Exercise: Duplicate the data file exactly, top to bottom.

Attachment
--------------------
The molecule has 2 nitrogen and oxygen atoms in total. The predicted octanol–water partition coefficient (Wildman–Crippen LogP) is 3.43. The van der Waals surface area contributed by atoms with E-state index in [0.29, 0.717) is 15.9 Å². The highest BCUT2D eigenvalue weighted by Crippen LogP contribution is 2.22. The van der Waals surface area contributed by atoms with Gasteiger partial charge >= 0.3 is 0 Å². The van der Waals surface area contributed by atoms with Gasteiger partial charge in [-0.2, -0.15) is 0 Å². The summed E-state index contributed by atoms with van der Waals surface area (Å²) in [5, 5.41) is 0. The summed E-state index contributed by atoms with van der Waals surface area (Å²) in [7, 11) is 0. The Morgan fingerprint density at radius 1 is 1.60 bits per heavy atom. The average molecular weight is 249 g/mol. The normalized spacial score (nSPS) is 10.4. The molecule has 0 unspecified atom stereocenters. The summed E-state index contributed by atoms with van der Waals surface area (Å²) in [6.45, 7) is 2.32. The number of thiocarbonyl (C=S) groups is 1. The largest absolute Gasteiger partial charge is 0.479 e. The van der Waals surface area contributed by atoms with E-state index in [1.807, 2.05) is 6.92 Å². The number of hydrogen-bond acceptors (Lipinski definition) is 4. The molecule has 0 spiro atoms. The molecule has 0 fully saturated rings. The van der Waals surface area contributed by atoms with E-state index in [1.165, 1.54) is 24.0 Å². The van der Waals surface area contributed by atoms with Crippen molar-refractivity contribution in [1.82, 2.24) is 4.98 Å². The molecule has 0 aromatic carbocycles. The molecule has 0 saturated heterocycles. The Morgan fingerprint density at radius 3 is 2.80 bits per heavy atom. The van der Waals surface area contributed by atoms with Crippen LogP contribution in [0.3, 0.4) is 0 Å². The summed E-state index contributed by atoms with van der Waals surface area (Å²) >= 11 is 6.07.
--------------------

The molecule has 2 nitrogen and oxygen atoms in total. The predicted octanol–water partition coefficient (Wildman–Crippen LogP) is 3.43. The van der Waals surface area contributed by atoms with E-state index in [0.29, 0.717) is 15.9 Å². The highest BCUT2D eigenvalue weighted by Crippen LogP contribution is 2.22. The van der Waals surface area contributed by atoms with Gasteiger partial charge >= 0.3 is 0 Å². The van der Waals surface area contributed by atoms with Gasteiger partial charge in [-0.2, -0.15) is 0 Å². The summed E-state index contributed by atoms with van der Waals surface area (Å²) in [5, 5.41) is 0. The summed E-state index contributed by atoms with van der Waals surface area (Å²) in [7, 11) is 0. The Morgan fingerprint density at radius 1 is 1.60 bits per heavy atom. The average molecular weight is 249 g/mol. The normalized spacial score (nSPS) is 10.4. The molecule has 0 unspecified atom stereocenters. The summed E-state index contributed by atoms with van der Waals surface area (Å²) in [6.45, 7) is 2.32. The number of thiocarbonyl (C=S) groups is 1. The largest absolute Gasteiger partial charge is 0.479 e. The van der Waals surface area contributed by atoms with E-state index in [1.807, 2.05) is 6.92 Å². The number of hydrogen-bond acceptors (Lipinski definition) is 4. The molecule has 0 spiro atoms. The molecule has 0 fully saturated rings. The van der Waals surface area contributed by atoms with E-state index in [1.165, 1.54) is 24.0 Å². The van der Waals surface area contributed by atoms with Crippen molar-refractivity contribution in [1.82, 2.24) is 4.98 Å². The molecule has 0 aromatic carbocycles. The molecule has 0 saturated heterocycles. The Morgan fingerprint density at radius 3 is 2.80 bits per heavy atom. The van der Waals surface area contributed by atoms with Crippen LogP contribution in [0.3, 0.4) is 0 Å². The summed E-state index contributed by atoms with van der Waals surface area (Å²) >= 11 is 6.07.